A supernova remnant (SNR) is the structure resulting from the gigantic explosion of a star in a supernova. Supernova 1604, also known as Kepler's Supernova, Kepler's Nova or Kepler's Star, was a Supernova which occurred in the Milky Way, SN 1572 ( Tycho's Supernova, Tycho's Nova) "B Cassiopeiae" (B Cas or 3C 10 was a Supernova of Type Ia in the The Large Magellanic Cloud (LMC is a nearby Satellite galaxy of our own galaxy the Milky Way. A star is a massive luminous ball of plasma. The nearest star to Earth is the Sun, which is the source of most of the Energy on Earth A supernova (plural supernovae or supernovas) is a stellar Explosion. The supernova remnant is bounded by an expanding shock wave, and consists of ejected material expanding from the explosion, and the interstellar material it sweeps up and shocks along the way. For the music album by Converter see Shock Front For the 1977 horror film see Shock Waves A shock wave (also called
There are two possible routes to a supernova: either a massive star may run out of fuel, ceasing to generate fusion energy in its core, and collapsing inward under the force of its own gravity to form a neutron star or a black hole; or a white dwarf star may accumulate (accrete) material from a companion star until it reaches a critical mass and undergoes a thermonuclear explosion. A neutron star is a type of remnant that can result from the Gravitational collapse of a massive Star during a Type II, Type Ib or Type A black hole is a theoretical region of space in which the Gravitational field is so powerful that nothing not even Electromagnetic radiation (e A white dwarf, also called a degenerate dwarf, is a small Star composed mostly of Electron-degenerate matter. In Astrophysics, the term accretion is used for at least two distinct processes
In either case, the resulting supernova explosion expels much or all of the stellar material with velocities as much as 1% the speed of light, some 3,000 km s-1. When this material collides with the surrounding circumstellar or interstellar gas, it forms a shock wave that can heat the gas up to temperatures as high as 10 million K, forming a plasma. In Physics and Chemistry, plasma is an Ionized Gas, in which a certain proportion of Electrons are free rather than being bound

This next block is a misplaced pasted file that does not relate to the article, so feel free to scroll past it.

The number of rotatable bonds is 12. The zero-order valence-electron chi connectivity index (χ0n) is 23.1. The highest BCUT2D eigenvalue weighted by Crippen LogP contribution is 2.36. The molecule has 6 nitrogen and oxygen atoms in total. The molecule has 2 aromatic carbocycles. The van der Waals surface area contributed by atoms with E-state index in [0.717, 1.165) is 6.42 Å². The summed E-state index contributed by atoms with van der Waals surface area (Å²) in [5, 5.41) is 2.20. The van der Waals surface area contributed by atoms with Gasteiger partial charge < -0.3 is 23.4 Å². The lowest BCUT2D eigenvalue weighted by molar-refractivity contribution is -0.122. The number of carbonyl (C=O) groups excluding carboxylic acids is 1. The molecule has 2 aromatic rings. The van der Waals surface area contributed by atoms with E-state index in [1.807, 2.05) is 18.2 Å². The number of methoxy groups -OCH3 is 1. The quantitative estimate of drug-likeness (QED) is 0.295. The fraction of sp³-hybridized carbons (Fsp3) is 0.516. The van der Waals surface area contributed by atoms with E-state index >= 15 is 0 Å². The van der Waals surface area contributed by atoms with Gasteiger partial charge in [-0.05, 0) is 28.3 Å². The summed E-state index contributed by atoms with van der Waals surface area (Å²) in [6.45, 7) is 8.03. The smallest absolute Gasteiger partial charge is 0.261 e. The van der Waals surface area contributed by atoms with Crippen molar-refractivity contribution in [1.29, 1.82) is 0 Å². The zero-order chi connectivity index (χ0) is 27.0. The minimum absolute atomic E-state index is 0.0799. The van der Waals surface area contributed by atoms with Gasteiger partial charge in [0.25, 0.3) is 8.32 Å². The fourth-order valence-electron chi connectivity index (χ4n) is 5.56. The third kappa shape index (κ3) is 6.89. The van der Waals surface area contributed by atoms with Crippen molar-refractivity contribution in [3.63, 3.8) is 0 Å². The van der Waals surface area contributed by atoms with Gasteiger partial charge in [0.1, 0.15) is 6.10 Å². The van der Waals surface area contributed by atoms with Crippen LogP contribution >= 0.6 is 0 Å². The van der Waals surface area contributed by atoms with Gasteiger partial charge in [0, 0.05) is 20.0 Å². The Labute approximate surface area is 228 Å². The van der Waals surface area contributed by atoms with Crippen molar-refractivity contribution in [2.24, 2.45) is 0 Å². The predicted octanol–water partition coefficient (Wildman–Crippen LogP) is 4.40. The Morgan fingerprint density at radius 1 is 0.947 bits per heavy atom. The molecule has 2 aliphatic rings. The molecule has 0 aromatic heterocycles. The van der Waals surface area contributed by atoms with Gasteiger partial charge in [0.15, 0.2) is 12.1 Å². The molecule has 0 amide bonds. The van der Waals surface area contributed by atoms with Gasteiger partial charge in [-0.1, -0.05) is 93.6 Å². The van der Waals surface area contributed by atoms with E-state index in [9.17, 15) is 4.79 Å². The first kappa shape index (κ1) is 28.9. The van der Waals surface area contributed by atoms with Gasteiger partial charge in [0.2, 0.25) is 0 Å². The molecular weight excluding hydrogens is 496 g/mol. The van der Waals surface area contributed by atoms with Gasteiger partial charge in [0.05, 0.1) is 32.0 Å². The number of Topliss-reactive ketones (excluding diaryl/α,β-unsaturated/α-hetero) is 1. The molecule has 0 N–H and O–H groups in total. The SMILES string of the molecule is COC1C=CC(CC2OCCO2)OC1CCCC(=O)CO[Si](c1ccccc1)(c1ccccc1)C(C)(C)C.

Perhaps the most famous and best-observed young SNR was formed by SN 1987A, a supernova in the Large Magellanic Cloud that was discovered in 1987. SN 1987A was a Supernova in the outskirts of the Tarantula Nebula in the Large Magellanic Cloud, a nearby The Large Magellanic Cloud (LMC is a nearby Satellite galaxy of our own galaxy the Milky Way. Other well-known, older, supernova remnants include Tycho (SN 1572), a remnant named after Tycho Brahe, who recorded the brightness of its original explosion (AD 1572) and Kepler (SN 1604), named after Johannes Kepler. SN 1572 ( Tycho's Supernova, Tycho's Nova) "B Cassiopeiae" (B Cas or 3C 10 was a Supernova of Type Ia in the Tycho Brahe, born Tyge Ottesen Brahe ( December 14 1546 &ndash October 24 1601) was a Danish nobleman Supernova 1604, also known as Kepler's Supernova, Kepler's Nova or Kepler's Star, was a Supernova which occurred in the Milky Way, Johannes Kepler (ˈkɛplɚ ( December 27 1571 &ndash November 15 1630) was a German Mathematician, Astronomer The most recent remnant in our galaxy is G1.9+03, discovered in the galactic center and estimated to have gone supernova 140 years ago. Supernova remnant G19+03 is the youngest known Supernova remnant (SNR in the Milky Way Galaxy. 
An SNR passes through the following stages as it expands:
There are three types of supernova remnant:
Supernova remnants are the major source of Galactic cosmic rays. Galactic cosmic rays ( GCRs) consist of those Cosmic rays that enter the solar system from the outside  In 1949 Enrico Fermi proposed a model for the acceleration of cosmic rays through particle collisions with magnetic clouds in the interstellar medium.  This process, known as the "Second Order Fermi Mechanism", increases particle energy during head-on collisions, resulting in a steady gain in energy. A later model to produce Fermi Acceleration was generated by a powerful shock front moving through space. Particles that repeatedly cross the front of the shock can gain significant increases in energy. This became known as the "First Order Fermi Mechanism". 
Supernova remnants can provide the energetic shock fronts required to generate ultra-high energy cosmic rays. Observation of the SN 1006 remnant in the X-ray has shown synchrotron emission consistent with it being a source of cosmic rays. SN 1006 was a Supernova, widely seen on Earth beginning in the year 1006 CE Earth was about 7200 light-years away from the supernova This article concerns the physical phenomenon of synchrotron radiation However, for energies higher than about 1015 eV a different mechanism is required as supernova remnants cannot provide sufficient energy.